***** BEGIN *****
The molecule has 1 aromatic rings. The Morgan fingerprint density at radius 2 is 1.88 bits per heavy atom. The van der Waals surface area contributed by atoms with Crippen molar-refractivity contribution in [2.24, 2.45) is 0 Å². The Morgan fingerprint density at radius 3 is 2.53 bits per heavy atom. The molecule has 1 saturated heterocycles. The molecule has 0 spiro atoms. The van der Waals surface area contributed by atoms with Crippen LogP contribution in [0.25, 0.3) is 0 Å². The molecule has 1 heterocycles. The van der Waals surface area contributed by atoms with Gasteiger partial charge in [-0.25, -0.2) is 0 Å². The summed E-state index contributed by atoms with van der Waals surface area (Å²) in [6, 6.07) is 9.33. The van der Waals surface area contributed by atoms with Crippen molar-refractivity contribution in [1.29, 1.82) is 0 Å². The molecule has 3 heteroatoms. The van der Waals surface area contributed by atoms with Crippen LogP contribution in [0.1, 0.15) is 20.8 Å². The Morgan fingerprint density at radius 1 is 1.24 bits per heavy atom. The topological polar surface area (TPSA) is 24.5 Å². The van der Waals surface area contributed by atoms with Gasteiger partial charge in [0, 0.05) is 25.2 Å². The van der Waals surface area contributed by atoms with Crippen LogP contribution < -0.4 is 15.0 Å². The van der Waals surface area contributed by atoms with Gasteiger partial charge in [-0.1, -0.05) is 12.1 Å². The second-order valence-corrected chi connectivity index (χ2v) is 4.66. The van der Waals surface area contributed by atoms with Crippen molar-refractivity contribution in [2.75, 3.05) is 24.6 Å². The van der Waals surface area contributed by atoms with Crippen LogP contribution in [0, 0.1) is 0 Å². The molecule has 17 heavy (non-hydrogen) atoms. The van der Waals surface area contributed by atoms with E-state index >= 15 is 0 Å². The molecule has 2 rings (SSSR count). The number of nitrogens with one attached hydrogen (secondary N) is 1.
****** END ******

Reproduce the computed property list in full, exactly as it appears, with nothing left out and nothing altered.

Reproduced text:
The molecule has 1 aromatic rings. The Morgan fingerprint density at radius 2 is 1.88 bits per heavy atom. The van der Waals surface area contributed by atoms with Crippen molar-refractivity contribution in [2.24, 2.45) is 0 Å². The Morgan fingerprint density at radius 3 is 2.53 bits per heavy atom. The molecule has 1 saturated heterocycles. The molecule has 0 spiro atoms. The van der Waals surface area contributed by atoms with Crippen LogP contribution in [0.25, 0.3) is 0 Å². The molecule has 1 heterocycles. The van der Waals surface area contributed by atoms with Gasteiger partial charge in [-0.25, -0.2) is 0 Å². The summed E-state index contributed by atoms with van der Waals surface area (Å²) in [6, 6.07) is 9.33. The van der Waals surface area contributed by atoms with Crippen molar-refractivity contribution in [1.29, 1.82) is 0 Å². The molecule has 3 heteroatoms. The van der Waals surface area contributed by atoms with Crippen LogP contribution in [0.1, 0.15) is 20.8 Å². The Morgan fingerprint density at radius 1 is 1.24 bits per heavy atom. The topological polar surface area (TPSA) is 24.5 Å². The van der Waals surface area contributed by atoms with Gasteiger partial charge in [0, 0.05) is 25.2 Å². The van der Waals surface area contributed by atoms with Crippen LogP contribution < -0.4 is 15.0 Å². The van der Waals surface area contributed by atoms with Gasteiger partial charge in [-0.1, -0.05) is 12.1 Å². The second-order valence-corrected chi connectivity index (χ2v) is 4.66. The van der Waals surface area contributed by atoms with Crippen molar-refractivity contribution in [2.75, 3.05) is 24.6 Å². The van der Waals surface area contributed by atoms with Crippen LogP contribution in [0, 0.1) is 0 Å². The molecule has 17 heavy (non-hydrogen) atoms. The van der Waals surface area contributed by atoms with E-state index >= 15 is 0 Å². The molecule has 2 rings (SSSR count). The number of nitrogens with one attached hydrogen (secondary N) is 1.